Graham Fowler eavesdrops on a discussion between the Education Minister and his personal secretary

Secretary: Have you heard the news about Paul Mackney?

Minister: Of course, for personal reasons he did not feel able to seek to head the combined NATFHE and Association of University Teachers union.

Secretary: Not that, the new news.

Minister: Has he moved to the countryside to cultivate his garden?

Secretary: Well, he may move to the countryside. He is to join the National Institute for Adult Continuing Education, which I believe is in Lancashire.

Minister: Leicestershire.

Secretary: I knew it was one of those northern counties. I am always impressed by the Minister's grasp of geography. It must result from visiting marginal seats. Anyway, any roses he produces may well be thorny, at least for you: he will lead Niace's argument for adult education.

Minister: But that's good news, we're in favour of adult education.

Secretary: In principle, perhaps, Minister. But Niace's own research shows its previous estimation of policy affecting a million learners has been reached a year ahead of schedule.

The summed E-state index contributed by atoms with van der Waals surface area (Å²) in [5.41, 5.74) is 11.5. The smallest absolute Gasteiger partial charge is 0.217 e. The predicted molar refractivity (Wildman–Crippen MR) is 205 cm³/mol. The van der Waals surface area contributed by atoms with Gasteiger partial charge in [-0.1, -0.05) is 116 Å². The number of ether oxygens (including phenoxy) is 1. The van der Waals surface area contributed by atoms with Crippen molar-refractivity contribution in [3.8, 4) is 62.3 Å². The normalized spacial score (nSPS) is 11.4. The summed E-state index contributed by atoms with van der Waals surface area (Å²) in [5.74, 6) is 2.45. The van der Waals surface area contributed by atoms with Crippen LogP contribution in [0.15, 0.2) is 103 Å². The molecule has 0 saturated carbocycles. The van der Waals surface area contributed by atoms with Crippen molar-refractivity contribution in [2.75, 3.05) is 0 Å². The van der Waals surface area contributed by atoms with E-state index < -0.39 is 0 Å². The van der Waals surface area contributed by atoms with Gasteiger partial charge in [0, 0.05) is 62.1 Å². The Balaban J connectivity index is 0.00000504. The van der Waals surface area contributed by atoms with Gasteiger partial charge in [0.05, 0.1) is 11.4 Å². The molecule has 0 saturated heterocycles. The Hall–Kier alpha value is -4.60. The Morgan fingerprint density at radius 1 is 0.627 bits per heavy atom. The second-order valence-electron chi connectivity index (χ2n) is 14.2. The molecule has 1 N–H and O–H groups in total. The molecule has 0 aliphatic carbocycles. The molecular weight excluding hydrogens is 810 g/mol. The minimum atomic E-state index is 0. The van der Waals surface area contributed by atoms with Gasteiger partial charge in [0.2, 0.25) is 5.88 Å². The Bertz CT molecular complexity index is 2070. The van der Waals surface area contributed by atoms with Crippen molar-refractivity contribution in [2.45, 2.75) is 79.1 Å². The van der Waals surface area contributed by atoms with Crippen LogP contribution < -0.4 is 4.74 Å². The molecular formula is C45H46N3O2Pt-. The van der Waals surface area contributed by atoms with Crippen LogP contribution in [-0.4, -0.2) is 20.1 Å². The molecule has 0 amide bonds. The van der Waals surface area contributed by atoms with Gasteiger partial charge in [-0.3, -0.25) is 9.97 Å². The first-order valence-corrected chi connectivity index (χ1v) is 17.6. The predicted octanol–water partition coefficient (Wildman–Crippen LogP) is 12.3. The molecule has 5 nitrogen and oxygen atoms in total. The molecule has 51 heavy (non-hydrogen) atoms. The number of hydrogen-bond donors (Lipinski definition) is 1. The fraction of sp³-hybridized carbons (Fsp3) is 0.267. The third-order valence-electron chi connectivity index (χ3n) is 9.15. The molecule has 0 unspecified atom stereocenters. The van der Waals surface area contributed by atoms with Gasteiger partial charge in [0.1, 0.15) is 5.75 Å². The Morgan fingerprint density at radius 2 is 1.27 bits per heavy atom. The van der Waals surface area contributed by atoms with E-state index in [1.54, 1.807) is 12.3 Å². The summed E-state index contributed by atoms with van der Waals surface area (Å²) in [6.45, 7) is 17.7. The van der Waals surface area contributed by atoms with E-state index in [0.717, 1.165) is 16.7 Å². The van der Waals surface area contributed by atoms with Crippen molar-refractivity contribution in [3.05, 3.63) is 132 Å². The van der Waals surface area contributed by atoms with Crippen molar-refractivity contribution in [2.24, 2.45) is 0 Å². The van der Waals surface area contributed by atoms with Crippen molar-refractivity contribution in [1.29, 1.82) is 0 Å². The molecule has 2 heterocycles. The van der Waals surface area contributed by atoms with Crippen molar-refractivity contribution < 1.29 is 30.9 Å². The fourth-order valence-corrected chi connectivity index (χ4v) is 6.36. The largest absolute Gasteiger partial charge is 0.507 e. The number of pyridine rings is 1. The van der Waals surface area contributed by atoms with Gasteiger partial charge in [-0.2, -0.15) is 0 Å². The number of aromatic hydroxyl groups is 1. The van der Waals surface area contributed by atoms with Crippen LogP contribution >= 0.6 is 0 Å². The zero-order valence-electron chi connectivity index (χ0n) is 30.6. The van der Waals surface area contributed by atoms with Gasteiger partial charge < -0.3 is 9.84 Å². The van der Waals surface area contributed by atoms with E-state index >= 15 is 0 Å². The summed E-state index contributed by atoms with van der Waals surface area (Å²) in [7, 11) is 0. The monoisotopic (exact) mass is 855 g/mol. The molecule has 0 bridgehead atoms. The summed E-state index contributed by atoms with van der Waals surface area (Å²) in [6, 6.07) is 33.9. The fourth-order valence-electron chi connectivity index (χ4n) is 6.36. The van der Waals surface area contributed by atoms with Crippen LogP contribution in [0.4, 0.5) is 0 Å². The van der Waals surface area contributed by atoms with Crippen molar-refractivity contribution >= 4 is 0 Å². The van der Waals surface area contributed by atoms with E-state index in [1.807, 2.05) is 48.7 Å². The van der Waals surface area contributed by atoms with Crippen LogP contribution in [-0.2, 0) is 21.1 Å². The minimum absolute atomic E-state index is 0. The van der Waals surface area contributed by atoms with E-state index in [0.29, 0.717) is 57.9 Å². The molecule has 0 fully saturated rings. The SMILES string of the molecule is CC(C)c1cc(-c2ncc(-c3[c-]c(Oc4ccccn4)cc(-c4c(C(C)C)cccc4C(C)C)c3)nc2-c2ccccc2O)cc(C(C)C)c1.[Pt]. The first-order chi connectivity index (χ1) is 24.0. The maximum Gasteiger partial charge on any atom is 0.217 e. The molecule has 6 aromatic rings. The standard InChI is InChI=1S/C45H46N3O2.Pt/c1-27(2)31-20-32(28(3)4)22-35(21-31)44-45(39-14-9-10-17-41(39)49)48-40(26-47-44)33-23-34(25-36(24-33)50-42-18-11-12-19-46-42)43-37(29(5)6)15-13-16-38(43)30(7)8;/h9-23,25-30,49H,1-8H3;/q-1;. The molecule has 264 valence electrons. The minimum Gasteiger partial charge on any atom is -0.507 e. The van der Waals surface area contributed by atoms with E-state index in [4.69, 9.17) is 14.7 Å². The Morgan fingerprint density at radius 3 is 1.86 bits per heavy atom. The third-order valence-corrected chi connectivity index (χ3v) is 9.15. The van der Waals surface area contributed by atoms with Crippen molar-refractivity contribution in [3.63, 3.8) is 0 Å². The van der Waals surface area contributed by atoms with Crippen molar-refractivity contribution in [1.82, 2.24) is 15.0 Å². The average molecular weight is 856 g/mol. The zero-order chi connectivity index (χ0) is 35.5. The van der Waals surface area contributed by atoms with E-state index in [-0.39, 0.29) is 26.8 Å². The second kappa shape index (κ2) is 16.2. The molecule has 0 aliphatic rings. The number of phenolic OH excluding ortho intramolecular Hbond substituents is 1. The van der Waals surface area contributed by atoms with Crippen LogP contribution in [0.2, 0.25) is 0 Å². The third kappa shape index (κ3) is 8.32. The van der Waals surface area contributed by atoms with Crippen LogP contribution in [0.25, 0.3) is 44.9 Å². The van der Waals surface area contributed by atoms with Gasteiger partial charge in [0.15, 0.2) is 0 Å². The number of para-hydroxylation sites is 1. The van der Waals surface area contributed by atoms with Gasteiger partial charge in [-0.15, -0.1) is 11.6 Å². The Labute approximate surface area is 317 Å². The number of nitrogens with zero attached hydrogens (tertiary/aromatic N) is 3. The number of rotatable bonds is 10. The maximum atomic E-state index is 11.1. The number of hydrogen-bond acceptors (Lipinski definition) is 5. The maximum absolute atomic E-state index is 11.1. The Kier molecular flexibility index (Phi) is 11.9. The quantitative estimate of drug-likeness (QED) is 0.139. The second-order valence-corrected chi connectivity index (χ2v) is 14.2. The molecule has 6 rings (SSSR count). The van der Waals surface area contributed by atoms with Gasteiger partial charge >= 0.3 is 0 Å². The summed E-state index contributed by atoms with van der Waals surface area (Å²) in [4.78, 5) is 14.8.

Minister: Another target met. Excellent.

Secretary: Not on this occasion, Minister. Niace's figure was the number of adult education places it anticipated would be lost through government policy.

Minister: But colleges are still free to offer adult options.

Secretary: Yes and no, Minister. Since government policy stressed the need to create, and then satisfy, demand for places for those under 25, colleges have had to move funds away from older students.

Minister: And you think that Paul Mackney might have something to say about this?

Secretary: Given his campaigning experience, I'm sure he will, Minister. He may become one of those union leaders, like Jack Jones, who find another campaigning career.

Minister: I see why this is not good news.

Secretary: Unless, of course, you are an adult learner, Minister.

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